An effort to end “surprise billing” of medical charges in Georgia appears about to pay off.
The state Senate’s Health and Human Services Committee unanimously passed legislation Sunday aimed at unexpected medical bills that can add up to thousands of dollars and bankrupt families. Sunday’s vote came one day before the General Assembly resumes a 2020 legislative session interrupted three months ago by the coronavirus pandemic.
House Bill 888, which the Georgia House of Representatives passed overwhelmingly in March, would require insurers to cover emergency services a patient receives whether or not the provider is a participant in the patient’s insurance coverage network, said Sen. Chuck Hufstetler, R-Rome, sponsor of a similar bill the Senate passed in February.
Typically, unexpected out-of-network charges come from specialists including radiologists or anesthesiologists.
In the case of non-emergency services, the bill requires out-of-network providers to notify patients in advance of what the charges will be, Hufstetler said.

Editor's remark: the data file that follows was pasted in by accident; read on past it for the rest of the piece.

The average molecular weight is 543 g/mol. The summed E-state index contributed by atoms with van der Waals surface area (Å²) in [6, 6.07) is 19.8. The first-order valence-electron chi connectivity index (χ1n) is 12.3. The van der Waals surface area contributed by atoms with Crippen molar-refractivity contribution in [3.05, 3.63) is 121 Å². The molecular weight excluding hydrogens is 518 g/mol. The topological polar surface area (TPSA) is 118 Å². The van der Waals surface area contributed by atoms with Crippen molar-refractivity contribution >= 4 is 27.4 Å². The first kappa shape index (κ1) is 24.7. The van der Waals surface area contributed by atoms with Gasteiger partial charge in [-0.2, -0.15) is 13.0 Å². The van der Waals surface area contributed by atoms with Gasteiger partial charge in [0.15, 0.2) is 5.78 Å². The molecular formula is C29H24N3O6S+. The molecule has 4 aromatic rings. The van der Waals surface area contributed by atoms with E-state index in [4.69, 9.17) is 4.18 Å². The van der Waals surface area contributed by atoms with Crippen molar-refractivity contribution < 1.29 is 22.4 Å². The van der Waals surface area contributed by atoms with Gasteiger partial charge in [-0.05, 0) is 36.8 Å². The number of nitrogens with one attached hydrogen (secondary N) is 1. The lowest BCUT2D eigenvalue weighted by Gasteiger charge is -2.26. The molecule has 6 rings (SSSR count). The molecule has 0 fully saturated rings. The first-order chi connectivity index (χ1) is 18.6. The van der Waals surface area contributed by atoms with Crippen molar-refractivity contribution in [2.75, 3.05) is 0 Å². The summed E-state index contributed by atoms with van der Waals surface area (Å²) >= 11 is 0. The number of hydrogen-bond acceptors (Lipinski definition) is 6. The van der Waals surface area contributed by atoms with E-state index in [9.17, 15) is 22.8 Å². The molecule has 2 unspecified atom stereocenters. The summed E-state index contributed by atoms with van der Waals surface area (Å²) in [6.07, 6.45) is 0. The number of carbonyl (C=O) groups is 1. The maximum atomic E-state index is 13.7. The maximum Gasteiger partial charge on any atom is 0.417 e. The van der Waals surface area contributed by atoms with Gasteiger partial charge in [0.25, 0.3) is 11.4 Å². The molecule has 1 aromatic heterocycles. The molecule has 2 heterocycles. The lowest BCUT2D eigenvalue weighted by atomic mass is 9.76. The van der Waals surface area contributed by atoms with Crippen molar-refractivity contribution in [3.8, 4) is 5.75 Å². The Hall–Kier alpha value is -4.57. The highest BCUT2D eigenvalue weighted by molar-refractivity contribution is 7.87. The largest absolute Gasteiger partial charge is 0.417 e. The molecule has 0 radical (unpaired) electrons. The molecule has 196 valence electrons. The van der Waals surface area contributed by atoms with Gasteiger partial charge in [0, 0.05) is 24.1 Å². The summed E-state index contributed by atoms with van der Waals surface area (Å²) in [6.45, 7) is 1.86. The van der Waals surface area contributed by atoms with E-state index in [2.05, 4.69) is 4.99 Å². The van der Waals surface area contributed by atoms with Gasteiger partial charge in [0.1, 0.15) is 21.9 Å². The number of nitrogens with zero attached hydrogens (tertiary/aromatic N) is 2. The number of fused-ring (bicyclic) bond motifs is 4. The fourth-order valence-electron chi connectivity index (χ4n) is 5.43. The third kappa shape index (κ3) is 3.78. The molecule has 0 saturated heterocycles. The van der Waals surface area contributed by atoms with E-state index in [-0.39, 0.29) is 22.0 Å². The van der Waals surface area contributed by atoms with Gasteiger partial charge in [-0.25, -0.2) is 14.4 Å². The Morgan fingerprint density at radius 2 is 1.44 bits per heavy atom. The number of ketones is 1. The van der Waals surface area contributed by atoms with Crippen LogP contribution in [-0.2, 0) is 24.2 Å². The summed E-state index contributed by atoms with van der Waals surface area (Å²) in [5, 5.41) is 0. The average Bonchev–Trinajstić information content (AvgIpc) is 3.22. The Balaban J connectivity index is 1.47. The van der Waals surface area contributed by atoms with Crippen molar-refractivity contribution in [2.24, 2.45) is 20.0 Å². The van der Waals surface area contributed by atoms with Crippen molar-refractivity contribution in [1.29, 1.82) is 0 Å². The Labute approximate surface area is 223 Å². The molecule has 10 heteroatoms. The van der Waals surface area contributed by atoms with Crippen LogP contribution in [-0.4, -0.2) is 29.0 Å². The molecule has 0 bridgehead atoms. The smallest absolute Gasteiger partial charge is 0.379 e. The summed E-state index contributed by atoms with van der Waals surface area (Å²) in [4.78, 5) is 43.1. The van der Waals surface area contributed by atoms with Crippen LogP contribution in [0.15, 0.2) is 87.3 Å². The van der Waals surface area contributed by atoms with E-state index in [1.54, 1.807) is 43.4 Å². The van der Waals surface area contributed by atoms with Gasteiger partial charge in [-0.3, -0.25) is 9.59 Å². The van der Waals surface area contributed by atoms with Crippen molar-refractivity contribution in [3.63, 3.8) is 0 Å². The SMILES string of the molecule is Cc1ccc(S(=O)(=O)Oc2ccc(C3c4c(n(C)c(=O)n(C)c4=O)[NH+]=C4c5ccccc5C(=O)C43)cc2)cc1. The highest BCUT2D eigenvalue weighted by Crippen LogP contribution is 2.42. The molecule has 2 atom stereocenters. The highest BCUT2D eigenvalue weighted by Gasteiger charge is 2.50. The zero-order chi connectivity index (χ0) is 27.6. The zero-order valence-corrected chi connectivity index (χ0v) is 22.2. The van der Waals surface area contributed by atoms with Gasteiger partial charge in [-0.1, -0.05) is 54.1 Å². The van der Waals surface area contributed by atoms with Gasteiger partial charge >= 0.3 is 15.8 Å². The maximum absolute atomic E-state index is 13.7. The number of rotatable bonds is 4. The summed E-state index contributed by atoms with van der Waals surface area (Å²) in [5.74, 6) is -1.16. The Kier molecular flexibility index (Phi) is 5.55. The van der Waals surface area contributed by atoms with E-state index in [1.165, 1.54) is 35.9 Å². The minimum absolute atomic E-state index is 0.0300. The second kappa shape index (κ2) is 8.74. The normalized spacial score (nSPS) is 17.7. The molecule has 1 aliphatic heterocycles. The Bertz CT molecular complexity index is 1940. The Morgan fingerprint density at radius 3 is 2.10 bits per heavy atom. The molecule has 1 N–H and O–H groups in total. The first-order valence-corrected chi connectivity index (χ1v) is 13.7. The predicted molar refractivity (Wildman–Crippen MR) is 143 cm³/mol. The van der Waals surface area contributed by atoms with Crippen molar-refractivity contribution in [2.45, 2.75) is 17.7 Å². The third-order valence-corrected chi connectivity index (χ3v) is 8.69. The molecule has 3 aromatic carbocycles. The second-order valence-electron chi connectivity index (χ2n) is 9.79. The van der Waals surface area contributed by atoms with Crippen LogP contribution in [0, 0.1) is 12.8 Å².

Disputes over a bill between an insurer and provider would trigger an arbitration process overseen by the state Department of Insurance, which would contract with outside arbitrators to decide the final bill.
Hufstetler said the arbitration would be conducted “baseball-style,” meaning the insurer and provider would each set a number, and the arbitrator would choose one or the other. Such a system would lead to more realistic proposals by parties to an arbitration, he said.
“If both sides want their number picked, they won’t put out a number from left field,” he said.
Lobbyists for Georgia insurers, hospitals, physicians and consumer advocates have been working for five years to come up with language all sides could agree on.
On Sunday, representatives of the Georgia Hospital Association (GHA) and the Medical Association of Georgia (MAG) testified in support of the legislation as a good compromise.
“This bill will take patients out of the sometimes stressful negotiations that come with out-of-network providers,” said Anna Adams, vice president of government relations for the GHA.
“We’re glad to be close to the finish line on this thing,” added Derek Norton, MAG’s director of government relations. “It’s a great bill for patients.”
Sen. Ben Watson, R-Savannah, the committee’s chairman, said he considers the surprise billing legislation among his top five priorities for the final 11 days of the 2020 session. It could get a final vote on the Senate floor as early as Wednesday.
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